Savings plans. Essentially a state-sponsored mutual fund, the basic idea of a savings plan is that the account owner’s contribution will grow in value over time, keeping up with or surpassing the escalating price of a college education. Inherent in savings plans, however, is the risk that the underlying investments may not keep pace with tuition increases. Many savings plans manage this risk by investing the accounts more conservatively as the designated beneficiary approaches college age. Withdrawals are taken as needed to pay for the designated beneficiary’s college expenses.

Most new QSTPs are savings plans; these are generally judged superior to prepaid tuition plans. Savings plans offer more flexibility than prepaid tuition plans, and their investment approach can provide upside potential from the stock market. Several states have plans that are open to residents and nonresidents alike. In the future, it will not be unusual to find families with accounts in several different savings-plan QSTPs at the same time. (The author currently has accounts in 10 different QSTPs for his two children.)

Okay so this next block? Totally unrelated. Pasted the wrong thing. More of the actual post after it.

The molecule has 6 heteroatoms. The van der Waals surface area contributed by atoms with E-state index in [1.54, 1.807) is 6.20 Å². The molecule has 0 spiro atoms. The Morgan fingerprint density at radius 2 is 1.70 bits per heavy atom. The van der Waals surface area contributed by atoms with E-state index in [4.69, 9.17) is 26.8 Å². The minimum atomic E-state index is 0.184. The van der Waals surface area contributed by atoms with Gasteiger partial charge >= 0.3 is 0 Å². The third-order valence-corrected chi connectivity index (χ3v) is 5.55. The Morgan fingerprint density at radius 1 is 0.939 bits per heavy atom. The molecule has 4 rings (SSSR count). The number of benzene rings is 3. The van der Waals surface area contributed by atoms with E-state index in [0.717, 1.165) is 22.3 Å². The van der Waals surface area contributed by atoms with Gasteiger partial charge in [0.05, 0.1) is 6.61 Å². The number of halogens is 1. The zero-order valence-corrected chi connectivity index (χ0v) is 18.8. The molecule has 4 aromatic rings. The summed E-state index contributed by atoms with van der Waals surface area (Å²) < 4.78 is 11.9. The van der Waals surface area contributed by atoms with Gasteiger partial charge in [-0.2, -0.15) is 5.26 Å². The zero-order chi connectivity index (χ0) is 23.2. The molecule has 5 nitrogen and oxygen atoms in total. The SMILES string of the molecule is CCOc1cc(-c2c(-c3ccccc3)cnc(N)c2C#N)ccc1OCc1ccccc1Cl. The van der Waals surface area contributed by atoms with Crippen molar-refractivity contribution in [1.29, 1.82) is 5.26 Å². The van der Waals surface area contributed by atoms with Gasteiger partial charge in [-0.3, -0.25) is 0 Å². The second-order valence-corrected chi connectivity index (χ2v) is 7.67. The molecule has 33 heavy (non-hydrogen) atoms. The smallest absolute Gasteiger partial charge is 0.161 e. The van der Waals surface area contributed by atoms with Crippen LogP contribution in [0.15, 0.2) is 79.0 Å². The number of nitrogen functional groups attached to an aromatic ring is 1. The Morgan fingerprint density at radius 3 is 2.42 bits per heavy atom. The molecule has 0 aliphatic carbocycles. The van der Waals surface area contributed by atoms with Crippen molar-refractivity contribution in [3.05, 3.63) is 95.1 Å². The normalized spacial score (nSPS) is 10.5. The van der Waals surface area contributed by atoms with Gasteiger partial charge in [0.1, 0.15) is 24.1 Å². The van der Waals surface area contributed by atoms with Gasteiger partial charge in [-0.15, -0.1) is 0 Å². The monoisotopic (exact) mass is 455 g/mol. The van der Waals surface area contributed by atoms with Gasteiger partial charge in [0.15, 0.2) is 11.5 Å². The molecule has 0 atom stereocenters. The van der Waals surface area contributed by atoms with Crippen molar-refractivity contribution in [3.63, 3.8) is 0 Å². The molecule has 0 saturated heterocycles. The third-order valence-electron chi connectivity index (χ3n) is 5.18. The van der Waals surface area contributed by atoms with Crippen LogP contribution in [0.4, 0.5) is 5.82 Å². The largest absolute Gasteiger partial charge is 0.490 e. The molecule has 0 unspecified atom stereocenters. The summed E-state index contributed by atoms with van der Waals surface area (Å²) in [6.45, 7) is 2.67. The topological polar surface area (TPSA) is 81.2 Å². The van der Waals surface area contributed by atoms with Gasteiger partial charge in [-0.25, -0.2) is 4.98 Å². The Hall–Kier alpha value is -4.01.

For income tax purposes, a QSTP is similar to a nondeductible IRA. Contributions are not deductible, but QSTP earnings are taxed only when withdrawn. Each withdrawal consists of two parts: a nontaxable return of investment and taxable earnings. The QSTP will compute the taxable portion of any withdrawals made during the year under the annuity taxation rules found in IRC section 72 and report it to the IRS as ordinary income on form 1099-G.